[This post continues my spotlight on the 44-acre Refuge Gateway of the Detroit River International Wildlife Refuge, located on the Trenton Channel of the Detroit River in Trenton, Michigan.]
Today’s post is only about Humbug Marsh. If you missed Part I from Monday, you can find it by clicking here. Yesterday’s Wordless Wednesday post was a Great Blue Heron from this venue.
The Humbug Marsh portion of the Trenton Refuge Gateway is a 410-acre parcel of land and contains the last mile of natural shoreline along the U.S. mainland portion of the Detroit River. While one mile may not seem like a big deal, the other 97% of the Detroit shoreline has been disturbed or destroyed.
Fall Trip #2 to this venue was on Halloween morning, a glorious Fall Saturday and the leaves were still vibrant enough to ooh and aah over. I was early, so the crowds were minimal and the photo ops were plentiful.
I meandered along the shoreline and edge of the Old Growth Forest. The colors were at their peak at Humbug Island. This photo was taken from one of the observation decks.
Multiple observation decks along the edge of the forest seemed like the perfect way to while away a few hours and rest after hiking, if you’re so inclined. This deck with its colorful Adirondack chairs welcomed you to sit a spell.
I liked this outlook which jutted into the River. There was a great view of the Detroit River and Humbug Island, with or without using a telescope. This ramp/deck, like the others, was handicapped accessible and one of the telescopes was positioned lower for wheelchair users.
This unique-looking observation deck was covered in branches and twigs to blend into the woodsy area. What a great opportunity to check out and/or photograph the more than 17 species of migrating raptors that will stop by here on their migration route. This is the same migration route that has folks flocking to Lake Erie Metropark’s boat launch area in late September. Also, there is a pair of nesting Eagles at Humbug Island.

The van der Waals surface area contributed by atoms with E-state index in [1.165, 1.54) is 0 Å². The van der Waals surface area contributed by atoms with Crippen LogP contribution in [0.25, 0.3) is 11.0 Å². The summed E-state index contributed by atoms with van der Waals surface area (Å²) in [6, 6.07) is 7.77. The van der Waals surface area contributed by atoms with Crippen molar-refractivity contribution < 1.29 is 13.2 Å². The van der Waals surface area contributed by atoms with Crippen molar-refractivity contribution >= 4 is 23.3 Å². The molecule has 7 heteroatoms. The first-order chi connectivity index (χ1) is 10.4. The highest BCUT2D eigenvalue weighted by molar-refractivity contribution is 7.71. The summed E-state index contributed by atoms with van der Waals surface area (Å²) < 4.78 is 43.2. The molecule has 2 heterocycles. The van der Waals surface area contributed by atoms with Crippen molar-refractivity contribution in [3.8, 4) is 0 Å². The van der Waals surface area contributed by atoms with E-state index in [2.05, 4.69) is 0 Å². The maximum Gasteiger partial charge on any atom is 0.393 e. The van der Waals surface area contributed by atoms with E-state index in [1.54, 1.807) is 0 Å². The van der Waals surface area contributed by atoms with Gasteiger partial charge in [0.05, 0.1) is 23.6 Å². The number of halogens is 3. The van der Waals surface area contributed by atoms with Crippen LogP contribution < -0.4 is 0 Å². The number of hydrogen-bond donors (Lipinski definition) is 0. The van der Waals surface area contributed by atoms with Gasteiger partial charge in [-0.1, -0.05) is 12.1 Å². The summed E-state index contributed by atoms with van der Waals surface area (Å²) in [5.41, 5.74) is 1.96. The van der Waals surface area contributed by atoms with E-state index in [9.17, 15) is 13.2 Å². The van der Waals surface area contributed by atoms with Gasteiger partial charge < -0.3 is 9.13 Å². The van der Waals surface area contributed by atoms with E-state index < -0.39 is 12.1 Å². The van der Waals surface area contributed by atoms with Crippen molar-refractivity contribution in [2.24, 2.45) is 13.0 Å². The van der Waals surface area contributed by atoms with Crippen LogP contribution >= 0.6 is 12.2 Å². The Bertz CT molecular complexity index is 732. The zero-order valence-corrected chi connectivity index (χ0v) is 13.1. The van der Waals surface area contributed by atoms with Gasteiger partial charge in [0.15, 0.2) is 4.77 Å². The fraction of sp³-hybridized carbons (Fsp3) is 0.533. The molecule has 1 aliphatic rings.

But, with all these overlooks along the shoreline enticing you to stop and gaze at the natural beauty, you must not overlook the three miles of hiking trails throughout the Old Growth Forest.
Old Growth Forest.
The 300-year-old Old Growth Forest is where I spent the bulk of my time while at Humbug Marsh on this trip. Since my first trip to this locale six days before, I read additional comments posted by hikers about their impressions at this locale. There was a deer sighting. Oh, that would be exciting to see. I also wondered if someone (maybe even me) might spot a Mink or an Eastern Fox Snake, the most-popular inhabitants of this forest. A mink would have been preferable to a snake unless I was far enough away.
As I walked along the designated Orange and Green Trails, I searched for the Shagbark Hickory trees that people had also commented on. I researched a little beforehand to ensure I could identify such a tree – it wasn’t difficult when you see the bark. I learned Shagbark Hickories could grow to 100 feet and live for 350 years. There were many tall, old Oak trees in the forest as well.
The trails wend through the forest and/or down to the water.
I wandered down to the water but saw no waterfowl, so headed back onto the trail, which was raised in some places, rustic in others.
One of the trails led to a Vernal pond with an information stand. Vernal ponds usually form after snow runoff and Springtime rain and are teeming with aquatic wildlife, including the tiny Western Chorus Frogs a/k/a Spring Peepers. Last year just before Grosse Ile closed the free bridge, I went over to the Island to a Vernal pool at Meridian Woods in search of Spring Peepers, but heard and saw none. P.S. I did return here to this Vernal pond on the first full day of Spring looking for Spring Peepers, but there were none. It was chilly out – maybe that’s why, or, they slept in, having lost an hour’s sleep.
Fall Trip #3 was an impromptu visit on December 6th after I declared “Bah humbug for writing Christmas cards – I’m going to Humbug Marsh instead!” We’d had a minor snowfall earlier in the week and what a difference five weeks’ time made on the landscape. Everything was dull and the marsh area water and Vernal pond were frozen and littered with leaves and the trees were now bare.
There were dribs and drabs of snow as well. The fishing pier had lost its allure with not a single soul, except me. I must say that on my multiple trips to this venue, critters were scarce.
I’m looking forward to visiting again in warmer weather because, from what I’ve read, it will be a treasure trove of natural beauty, including wildflowers like Swamp Roses which are a type of Hibiscus. Humbug Marsh was a peaceful venue and this particular spot struck me as very serene.